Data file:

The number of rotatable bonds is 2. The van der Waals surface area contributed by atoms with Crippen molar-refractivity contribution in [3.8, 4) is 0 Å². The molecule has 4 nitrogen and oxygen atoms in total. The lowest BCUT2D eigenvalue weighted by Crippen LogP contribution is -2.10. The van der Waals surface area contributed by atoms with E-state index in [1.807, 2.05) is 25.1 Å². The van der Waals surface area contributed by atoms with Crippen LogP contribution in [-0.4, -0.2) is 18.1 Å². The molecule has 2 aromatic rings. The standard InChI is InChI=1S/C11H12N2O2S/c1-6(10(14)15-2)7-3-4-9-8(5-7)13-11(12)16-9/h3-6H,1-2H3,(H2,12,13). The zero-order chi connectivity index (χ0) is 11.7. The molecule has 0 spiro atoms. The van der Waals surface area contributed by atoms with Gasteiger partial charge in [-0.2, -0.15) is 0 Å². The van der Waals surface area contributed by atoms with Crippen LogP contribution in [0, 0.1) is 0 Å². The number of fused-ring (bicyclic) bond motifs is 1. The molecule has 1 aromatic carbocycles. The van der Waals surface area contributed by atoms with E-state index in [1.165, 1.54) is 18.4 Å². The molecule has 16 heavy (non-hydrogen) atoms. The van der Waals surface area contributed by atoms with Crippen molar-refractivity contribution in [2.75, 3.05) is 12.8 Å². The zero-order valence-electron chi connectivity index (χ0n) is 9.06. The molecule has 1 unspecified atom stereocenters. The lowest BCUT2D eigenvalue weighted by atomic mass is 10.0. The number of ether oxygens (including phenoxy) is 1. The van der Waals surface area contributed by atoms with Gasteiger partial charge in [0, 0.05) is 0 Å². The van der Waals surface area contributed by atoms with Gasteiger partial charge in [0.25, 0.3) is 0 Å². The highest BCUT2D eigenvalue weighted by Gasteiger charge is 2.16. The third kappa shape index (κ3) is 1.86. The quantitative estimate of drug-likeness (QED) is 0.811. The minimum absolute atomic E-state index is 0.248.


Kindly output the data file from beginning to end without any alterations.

The number of rotatable bonds is 2. The van der Waals surface area contributed by atoms with Crippen molar-refractivity contribution in [3.8, 4) is 0 Å². The molecule has 4 nitrogen and oxygen atoms in total. The lowest BCUT2D eigenvalue weighted by Crippen LogP contribution is -2.10. The van der Waals surface area contributed by atoms with E-state index in [1.807, 2.05) is 25.1 Å². The van der Waals surface area contributed by atoms with Crippen LogP contribution in [-0.4, -0.2) is 18.1 Å². The molecule has 2 aromatic rings. The standard InChI is InChI=1S/C11H12N2O2S/c1-6(10(14)15-2)7-3-4-9-8(5-7)13-11(12)16-9/h3-6H,1-2H3,(H2,12,13). The zero-order chi connectivity index (χ0) is 11.7. The molecule has 0 spiro atoms. The van der Waals surface area contributed by atoms with Gasteiger partial charge in [-0.2, -0.15) is 0 Å². The van der Waals surface area contributed by atoms with Crippen LogP contribution in [0, 0.1) is 0 Å². The number of fused-ring (bicyclic) bond motifs is 1. The molecule has 1 aromatic carbocycles. The van der Waals surface area contributed by atoms with E-state index in [1.165, 1.54) is 18.4 Å². The molecule has 16 heavy (non-hydrogen) atoms. The van der Waals surface area contributed by atoms with Crippen molar-refractivity contribution in [2.75, 3.05) is 12.8 Å². The zero-order valence-electron chi connectivity index (χ0n) is 9.06. The molecule has 1 unspecified atom stereocenters. The lowest BCUT2D eigenvalue weighted by atomic mass is 10.0. The number of ether oxygens (including phenoxy) is 1. The van der Waals surface area contributed by atoms with Gasteiger partial charge in [0, 0.05) is 0 Å². The van der Waals surface area contributed by atoms with Gasteiger partial charge in [0.25, 0.3) is 0 Å². The highest BCUT2D eigenvalue weighted by Gasteiger charge is 2.16. The third kappa shape index (κ3) is 1.86. The quantitative estimate of drug-likeness (QED) is 0.811. The minimum absolute atomic E-state index is 0.248.